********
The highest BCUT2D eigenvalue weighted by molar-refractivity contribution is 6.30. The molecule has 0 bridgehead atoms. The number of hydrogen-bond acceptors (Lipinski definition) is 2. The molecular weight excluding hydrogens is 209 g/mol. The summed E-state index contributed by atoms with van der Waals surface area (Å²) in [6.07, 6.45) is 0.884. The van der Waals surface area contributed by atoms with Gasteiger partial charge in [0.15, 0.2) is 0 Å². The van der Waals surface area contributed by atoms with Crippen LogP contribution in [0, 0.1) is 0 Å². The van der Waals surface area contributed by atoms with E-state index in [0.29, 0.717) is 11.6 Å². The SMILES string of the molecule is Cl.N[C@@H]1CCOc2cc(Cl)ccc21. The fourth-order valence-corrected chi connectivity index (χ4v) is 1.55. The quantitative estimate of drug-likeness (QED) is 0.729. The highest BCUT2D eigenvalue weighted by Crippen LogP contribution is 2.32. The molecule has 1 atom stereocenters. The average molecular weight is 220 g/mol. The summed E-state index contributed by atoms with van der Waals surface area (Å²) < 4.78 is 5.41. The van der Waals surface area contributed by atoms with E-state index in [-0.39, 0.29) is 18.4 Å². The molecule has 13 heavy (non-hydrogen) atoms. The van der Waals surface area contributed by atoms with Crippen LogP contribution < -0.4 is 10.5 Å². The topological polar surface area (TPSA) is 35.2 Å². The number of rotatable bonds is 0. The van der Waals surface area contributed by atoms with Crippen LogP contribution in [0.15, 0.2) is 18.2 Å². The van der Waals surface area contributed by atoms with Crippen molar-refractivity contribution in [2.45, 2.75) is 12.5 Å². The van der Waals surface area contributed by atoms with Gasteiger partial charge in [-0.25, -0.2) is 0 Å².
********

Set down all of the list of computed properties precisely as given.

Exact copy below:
The highest BCUT2D eigenvalue weighted by molar-refractivity contribution is 6.30. The molecule has 0 bridgehead atoms. The number of hydrogen-bond acceptors (Lipinski definition) is 2. The molecular weight excluding hydrogens is 209 g/mol. The summed E-state index contributed by atoms with van der Waals surface area (Å²) in [6.07, 6.45) is 0.884. The van der Waals surface area contributed by atoms with Gasteiger partial charge in [0.15, 0.2) is 0 Å². The van der Waals surface area contributed by atoms with Crippen LogP contribution in [0, 0.1) is 0 Å². The van der Waals surface area contributed by atoms with E-state index in [0.29, 0.717) is 11.6 Å². The SMILES string of the molecule is Cl.N[C@@H]1CCOc2cc(Cl)ccc21. The fourth-order valence-corrected chi connectivity index (χ4v) is 1.55. The quantitative estimate of drug-likeness (QED) is 0.729. The highest BCUT2D eigenvalue weighted by Crippen LogP contribution is 2.32. The molecule has 1 atom stereocenters. The average molecular weight is 220 g/mol. The summed E-state index contributed by atoms with van der Waals surface area (Å²) < 4.78 is 5.41. The van der Waals surface area contributed by atoms with E-state index in [-0.39, 0.29) is 18.4 Å². The molecule has 13 heavy (non-hydrogen) atoms. The van der Waals surface area contributed by atoms with Crippen LogP contribution < -0.4 is 10.5 Å². The topological polar surface area (TPSA) is 35.2 Å². The number of rotatable bonds is 0. The van der Waals surface area contributed by atoms with Crippen LogP contribution in [0.15, 0.2) is 18.2 Å². The van der Waals surface area contributed by atoms with Crippen molar-refractivity contribution in [2.45, 2.75) is 12.5 Å². The van der Waals surface area contributed by atoms with Gasteiger partial charge in [-0.25, -0.2) is 0 Å².